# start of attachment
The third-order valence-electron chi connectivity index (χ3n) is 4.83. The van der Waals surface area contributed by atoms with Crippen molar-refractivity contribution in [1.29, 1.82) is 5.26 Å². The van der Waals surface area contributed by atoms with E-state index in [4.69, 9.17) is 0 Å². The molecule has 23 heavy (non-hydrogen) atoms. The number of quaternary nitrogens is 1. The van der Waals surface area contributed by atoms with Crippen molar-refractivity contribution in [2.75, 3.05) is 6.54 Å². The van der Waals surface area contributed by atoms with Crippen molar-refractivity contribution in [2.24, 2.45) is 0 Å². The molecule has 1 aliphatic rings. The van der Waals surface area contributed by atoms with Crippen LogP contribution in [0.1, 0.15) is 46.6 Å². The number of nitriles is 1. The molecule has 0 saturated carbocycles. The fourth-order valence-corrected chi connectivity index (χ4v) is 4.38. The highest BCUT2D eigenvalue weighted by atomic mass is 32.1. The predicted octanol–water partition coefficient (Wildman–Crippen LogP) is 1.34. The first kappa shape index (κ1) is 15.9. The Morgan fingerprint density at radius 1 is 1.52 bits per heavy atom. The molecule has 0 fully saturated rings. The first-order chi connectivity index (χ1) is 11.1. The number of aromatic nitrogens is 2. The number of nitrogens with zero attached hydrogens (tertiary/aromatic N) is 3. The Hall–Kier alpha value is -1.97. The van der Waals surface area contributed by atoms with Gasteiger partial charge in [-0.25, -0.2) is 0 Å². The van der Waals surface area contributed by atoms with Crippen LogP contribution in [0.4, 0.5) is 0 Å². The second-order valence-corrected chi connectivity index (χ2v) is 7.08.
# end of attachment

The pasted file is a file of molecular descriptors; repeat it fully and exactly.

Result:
The third-order valence-electron chi connectivity index (χ3n) is 4.83. The van der Waals surface area contributed by atoms with Crippen molar-refractivity contribution in [1.29, 1.82) is 5.26 Å². The van der Waals surface area contributed by atoms with E-state index in [4.69, 9.17) is 0 Å². The molecule has 23 heavy (non-hydrogen) atoms. The number of quaternary nitrogens is 1. The van der Waals surface area contributed by atoms with Crippen molar-refractivity contribution in [2.75, 3.05) is 6.54 Å². The van der Waals surface area contributed by atoms with Crippen molar-refractivity contribution in [2.24, 2.45) is 0 Å². The molecule has 1 aliphatic rings. The van der Waals surface area contributed by atoms with Crippen LogP contribution in [0.1, 0.15) is 46.6 Å². The number of nitriles is 1. The molecule has 0 saturated carbocycles. The fourth-order valence-corrected chi connectivity index (χ4v) is 4.38. The highest BCUT2D eigenvalue weighted by atomic mass is 32.1. The predicted octanol–water partition coefficient (Wildman–Crippen LogP) is 1.34. The first kappa shape index (κ1) is 15.9. The Morgan fingerprint density at radius 1 is 1.52 bits per heavy atom. The molecule has 0 fully saturated rings. The first-order chi connectivity index (χ1) is 11.1. The number of aromatic nitrogens is 2. The number of nitrogens with zero attached hydrogens (tertiary/aromatic N) is 3. The Hall–Kier alpha value is -1.97. The van der Waals surface area contributed by atoms with Gasteiger partial charge in [-0.25, -0.2) is 0 Å². The van der Waals surface area contributed by atoms with Crippen LogP contribution in [0.4, 0.5) is 0 Å². The second-order valence-corrected chi connectivity index (χ2v) is 7.08.